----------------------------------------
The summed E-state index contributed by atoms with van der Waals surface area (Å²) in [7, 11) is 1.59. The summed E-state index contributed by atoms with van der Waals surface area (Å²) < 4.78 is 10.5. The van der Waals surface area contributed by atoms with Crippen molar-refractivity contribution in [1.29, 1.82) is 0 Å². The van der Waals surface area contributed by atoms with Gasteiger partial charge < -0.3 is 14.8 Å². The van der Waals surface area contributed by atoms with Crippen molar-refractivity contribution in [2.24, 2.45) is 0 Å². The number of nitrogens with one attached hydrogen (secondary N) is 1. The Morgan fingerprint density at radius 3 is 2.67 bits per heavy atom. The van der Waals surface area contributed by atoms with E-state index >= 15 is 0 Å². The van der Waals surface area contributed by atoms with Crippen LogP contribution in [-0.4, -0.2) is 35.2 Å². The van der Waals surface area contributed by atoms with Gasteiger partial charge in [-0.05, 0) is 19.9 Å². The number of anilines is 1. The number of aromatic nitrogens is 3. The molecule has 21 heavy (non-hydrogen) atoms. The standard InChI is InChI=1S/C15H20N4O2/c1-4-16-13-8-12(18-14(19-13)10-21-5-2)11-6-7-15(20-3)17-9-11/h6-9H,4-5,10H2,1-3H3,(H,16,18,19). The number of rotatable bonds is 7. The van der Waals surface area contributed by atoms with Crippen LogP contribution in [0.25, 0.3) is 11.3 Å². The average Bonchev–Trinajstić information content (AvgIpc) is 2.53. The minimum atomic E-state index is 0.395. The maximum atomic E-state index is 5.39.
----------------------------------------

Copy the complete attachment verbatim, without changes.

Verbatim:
The summed E-state index contributed by atoms with van der Waals surface area (Å²) in [7, 11) is 1.59. The summed E-state index contributed by atoms with van der Waals surface area (Å²) < 4.78 is 10.5. The van der Waals surface area contributed by atoms with Crippen molar-refractivity contribution in [1.29, 1.82) is 0 Å². The van der Waals surface area contributed by atoms with Gasteiger partial charge < -0.3 is 14.8 Å². The van der Waals surface area contributed by atoms with Crippen molar-refractivity contribution in [2.24, 2.45) is 0 Å². The number of nitrogens with one attached hydrogen (secondary N) is 1. The Morgan fingerprint density at radius 3 is 2.67 bits per heavy atom. The van der Waals surface area contributed by atoms with E-state index >= 15 is 0 Å². The van der Waals surface area contributed by atoms with Crippen LogP contribution in [-0.4, -0.2) is 35.2 Å². The van der Waals surface area contributed by atoms with Gasteiger partial charge in [-0.05, 0) is 19.9 Å². The number of anilines is 1. The number of aromatic nitrogens is 3. The molecule has 21 heavy (non-hydrogen) atoms. The standard InChI is InChI=1S/C15H20N4O2/c1-4-16-13-8-12(18-14(19-13)10-21-5-2)11-6-7-15(20-3)17-9-11/h6-9H,4-5,10H2,1-3H3,(H,16,18,19). The number of rotatable bonds is 7. The van der Waals surface area contributed by atoms with Crippen LogP contribution in [0.25, 0.3) is 11.3 Å². The average Bonchev–Trinajstić information content (AvgIpc) is 2.53. The minimum atomic E-state index is 0.395. The maximum atomic E-state index is 5.39.